Two fanatical collectors of 1960s and ’70s design pull out their favorite pots, platters, dishes and bowls for a retro Christmas party around a spinning silver-tinsel tree.
When designers John and Linda Meyers plan a party, they don't start with the food. They start with the serving pieces. A bronze elk-shaped platter, for instance, was essential for a holiday party in their Portland, Maine, apartment. After some discussion, the couple used the platter to serve Linda's chocolate-espresso balls coated in powdered sugar. "It looked as if giant snowballs had landed on that poor elk," John says. The Meyers’s colorful dinnerware collection. Photo © Fredrika Stjärne.
John and Linda are just the sort of people who have an elk-shaped platter on hand: The two are insatiable collectors of well-designed '60s and '70s tableware. When they moved from New York City to Maine about seven years ago, they began scouring flea markets and yard and estate sales every weekend, and they rarely came away empty-handed. Largely inspired by Terence Conran's incredible The Kitchen Book (published in 1977), their collections came to include a mountain of flame-orange Le Creuset piled high over shelves of cookbooks, stacks of red and blue Dansk pots and a set of moss-colored, Camelot-pattern Denby china from England that they inherited from a friend who passed away.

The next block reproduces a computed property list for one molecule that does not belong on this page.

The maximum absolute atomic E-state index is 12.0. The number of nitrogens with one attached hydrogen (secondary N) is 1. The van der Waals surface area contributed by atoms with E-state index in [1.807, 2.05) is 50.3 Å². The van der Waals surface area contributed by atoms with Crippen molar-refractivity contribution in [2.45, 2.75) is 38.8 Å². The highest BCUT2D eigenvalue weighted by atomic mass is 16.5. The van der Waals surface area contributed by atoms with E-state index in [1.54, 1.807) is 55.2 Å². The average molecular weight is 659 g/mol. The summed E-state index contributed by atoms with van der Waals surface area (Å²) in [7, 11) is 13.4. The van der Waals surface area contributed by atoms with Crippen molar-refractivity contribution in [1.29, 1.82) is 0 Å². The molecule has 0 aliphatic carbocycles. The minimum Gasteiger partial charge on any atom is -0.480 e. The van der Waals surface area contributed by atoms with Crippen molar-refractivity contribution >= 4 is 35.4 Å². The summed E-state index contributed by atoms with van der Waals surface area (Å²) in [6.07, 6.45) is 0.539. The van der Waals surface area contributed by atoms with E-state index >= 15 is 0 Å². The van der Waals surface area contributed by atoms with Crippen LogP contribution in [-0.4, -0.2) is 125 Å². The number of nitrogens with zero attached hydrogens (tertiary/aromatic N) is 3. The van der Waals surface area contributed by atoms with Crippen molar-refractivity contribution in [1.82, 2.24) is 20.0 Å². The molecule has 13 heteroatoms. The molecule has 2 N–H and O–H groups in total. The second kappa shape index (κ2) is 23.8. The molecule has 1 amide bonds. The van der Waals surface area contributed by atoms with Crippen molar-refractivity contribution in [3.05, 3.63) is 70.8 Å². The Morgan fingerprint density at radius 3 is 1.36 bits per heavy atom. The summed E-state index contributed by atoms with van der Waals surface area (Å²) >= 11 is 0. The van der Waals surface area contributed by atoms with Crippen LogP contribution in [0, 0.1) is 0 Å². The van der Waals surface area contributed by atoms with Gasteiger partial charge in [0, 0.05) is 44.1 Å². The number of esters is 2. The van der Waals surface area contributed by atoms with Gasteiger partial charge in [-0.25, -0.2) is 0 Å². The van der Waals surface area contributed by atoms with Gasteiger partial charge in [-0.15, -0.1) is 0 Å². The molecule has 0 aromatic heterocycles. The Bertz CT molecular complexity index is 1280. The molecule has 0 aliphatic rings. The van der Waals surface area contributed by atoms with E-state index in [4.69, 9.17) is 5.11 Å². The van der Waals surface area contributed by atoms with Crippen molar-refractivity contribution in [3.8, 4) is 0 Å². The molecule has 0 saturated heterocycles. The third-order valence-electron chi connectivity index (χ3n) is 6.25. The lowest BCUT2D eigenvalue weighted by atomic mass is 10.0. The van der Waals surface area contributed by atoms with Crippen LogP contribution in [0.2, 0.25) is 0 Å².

Eventually, the Meyers' collection started to overrun their small apartment. So the couple launched an online store, The Wary Meyers Shop, to off-load their surplus tableware, books, art and lamps. "We see so much amazing stuff, but we can't own it all," Linda says. "We want someone else to own it. It's heartbreaking not to buy it, because it's so wonderful."
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They've also begun selling their own designs, like patinaed stools inspired by Alvar Aalto. Since moving to Maine, the Meyers have become more interested in creating objects than interiors. John is working on a line of Blue Willow-inspired china and a series of travel prints, while Linda is making large fabric sculptures based on food still lifes.Setting a retro Christmas party table. Photo © Fredrika Stjärne.
Frequent hosts, the couple always pull out their favorite serving pieces when entertaining. For this holiday party, they set everything out near the motorized silver-tinsel Christmas tree they picked up at a yard sale for $10. Linda prepared some of her family recipes to match the tableware. A bright yellow melamine Heller Dinnerware bowl, designed by Massimo Vignelli, held an equally vibrant green salad with Italian vinaigrette. Linda's grandmother's soothing stracciatella, Italy's version of egg drop soup with ribbons of spinach, filled a Royal Crown Paradise-pattern soup tureen and matching bowls with a charming bird motif. Crispy chicken in a lemony sage-butter sauce, a recipe Linda remembers her mother cooking nearly every week when she was a child, went with earth-toned Bennington Potters plates that echoed the shape of the cutlets. "We can pick and choose dishes for every mood," Linda says. "We can plan out occasions and add spice to them through dinnerware."
More than anything, the elk platter matched the happy mood at the Christmas party. "It's handmade, it's bronze, it's antique," says Linda. "We still haven't really figured out who made it, but we think it's really special. We think we're holding the Hope Diamond with that elk."
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